Chondroitin sulfate was originally isolated well before the structure was characterised, leading to changes in terminology with time. Early researchers identified different fractions of the substance with letters.
|Letter identification||Site of sulfation||Systematic name|
|Chondroitin sulfate A||carbon 4 of the N-acetylgalactosamine (GalNAc) sugar||chondroitin-4-sulfate|
|Chondroitin sulfate C||carbon 6 of the GalNAc sugar||chondroitin-6-sulfate|
|Chondroitin sulfate D||carbon 2 of the glucuronic acid and 6 of the GalNAc sugar||chondroitin-2,6-sulfate|
|Chondroitin sulfate E||carbons 4 and 6 of the GalNAc sugar||chondroitin-4,6-sulfate|
Chondroitin, without the "sulfate", has been used to describe a fraction with little or no sulfation. However, this distinction is not used by all.
Although the name "chondroitin sulfate" suggests a salt with a sulfate counter-anion, this is not the case, as sulfate is covalently bonded to the sugar. Rather, since the molecule has multiple negative charges at physiological pH, a cation is present in salts of chondroitin sulfate. Commercial preparations of chondroitin sulfate typically are the sodium salt. Barnhill et al. have suggested that all such preparations of chondroitin sulfate be referred to as "sodium chondroitin" regardless of their sulfation status.
In 2004, a petition was submitted to the FDA that a dietary supplement of chondroitin sulfate be labeled as reducing the risk of osteoarthritis, cartilage deterioration, and osteoarthritis-related joint pain, tenderness, and swelling. The FDA denied the request, stating that experiments conducted by the company did not sufficiently demonstrate the effectiveness of the claim. Among other comments, the FDA noted the poor experimental design of some trials.
In 2007, Reichenbach et al. used explicit methods to conduct and report a systematic review of 20 trials and concluded "large-scale, methodologically sound trials indicate that the symptomatic benefit of chondroitin is minimal or nonexistent. Use of chondroitin in routine clinical practice should therefore be discouraged." In contrast, and also in 2007, Bruyere et al. concluded that "there is compelling evidence that glucosamine sulfate and chondroitin sulfate may interfere with progression of OA."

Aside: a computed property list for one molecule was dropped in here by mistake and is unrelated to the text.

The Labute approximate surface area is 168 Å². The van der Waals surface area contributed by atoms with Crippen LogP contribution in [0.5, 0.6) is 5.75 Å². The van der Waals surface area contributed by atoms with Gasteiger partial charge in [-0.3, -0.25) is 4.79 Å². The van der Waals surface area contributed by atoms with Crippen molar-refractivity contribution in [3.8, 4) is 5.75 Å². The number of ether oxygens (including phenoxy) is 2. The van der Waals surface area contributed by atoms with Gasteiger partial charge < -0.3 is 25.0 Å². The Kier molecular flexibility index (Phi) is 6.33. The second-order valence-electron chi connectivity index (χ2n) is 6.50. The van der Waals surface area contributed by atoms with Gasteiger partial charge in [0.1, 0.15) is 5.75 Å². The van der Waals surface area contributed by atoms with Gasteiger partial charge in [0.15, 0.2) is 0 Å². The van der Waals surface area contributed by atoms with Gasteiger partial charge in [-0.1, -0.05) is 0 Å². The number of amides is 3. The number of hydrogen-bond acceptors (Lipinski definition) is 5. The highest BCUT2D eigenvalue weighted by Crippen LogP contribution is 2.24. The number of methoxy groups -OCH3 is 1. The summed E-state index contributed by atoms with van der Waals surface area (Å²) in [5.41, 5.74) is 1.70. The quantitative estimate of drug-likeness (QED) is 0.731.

As of 2015 the largest trial conducted with the product was the Glucosamine and Chondroitin Arthritis Intervention Trial (GAIT), a double-blind, randomized, multicenter clinical trial sponsored by the US National Institutes of Health in 1583 people with knee osteoarthritis, which was published in the New England Journal of Medicine in 2006. Subjects were randomly assigned to one of five orally administered treatments: two 250 mg capsules of glucosamine hydrochloride three times daily, two 200 mg capsules of chondroitin sulphate three times daily, two capsules of 250 mg of glucosamine hydrochloride plus 200 mg of chondroitin sulphate three times daily, 200 mg of celecoxib daily, or placebo. Treatment was administered for 24 weeks. It showed no difference from placebo.
Sawitzke A, et al. 2010 evaluated the efficacy and safety of glucosamine and chondroitin sulfate, alone or in combination, as well as celecoxib and placebo on painful knee osteoarthritis over 2 years as a continuation of the GAIT trial. This was a 24-month, double-blind, placebo-controlled study, enrolling 662 people with knee osteoarthritis who satisfied radiographic criteria (Kellgren/Lawrence grade 2 or 3 changes and baseline joint space width of at least 2 mm). This subset continued to receive their randomized treatment (glucosamine 500 mg three times daily, chondroitin sulfate 400 mg three times daily, the combination of glucosamine and chondroitin sulfate, celecoxib 200 mg daily, or placebo) over 24 months. The primary outcome was a 20% reduction in pain over 24 months as measured by the Western Ontario and McMaster University Osteoarthritis Index (WOMAC). Secondary outcomes included an Outcome Measures in Rheumatology/Osteoarthritis Research Society International response and change from baseline in WOMAC pain and function. Over 2 years, none of the treatments (not even the positive control celecoxib) achieved a clinically important difference in WOMAC pain or function as compared with placebo. Adverse reactions were similar among treatment groups and serious adverse events were rare for all treatments.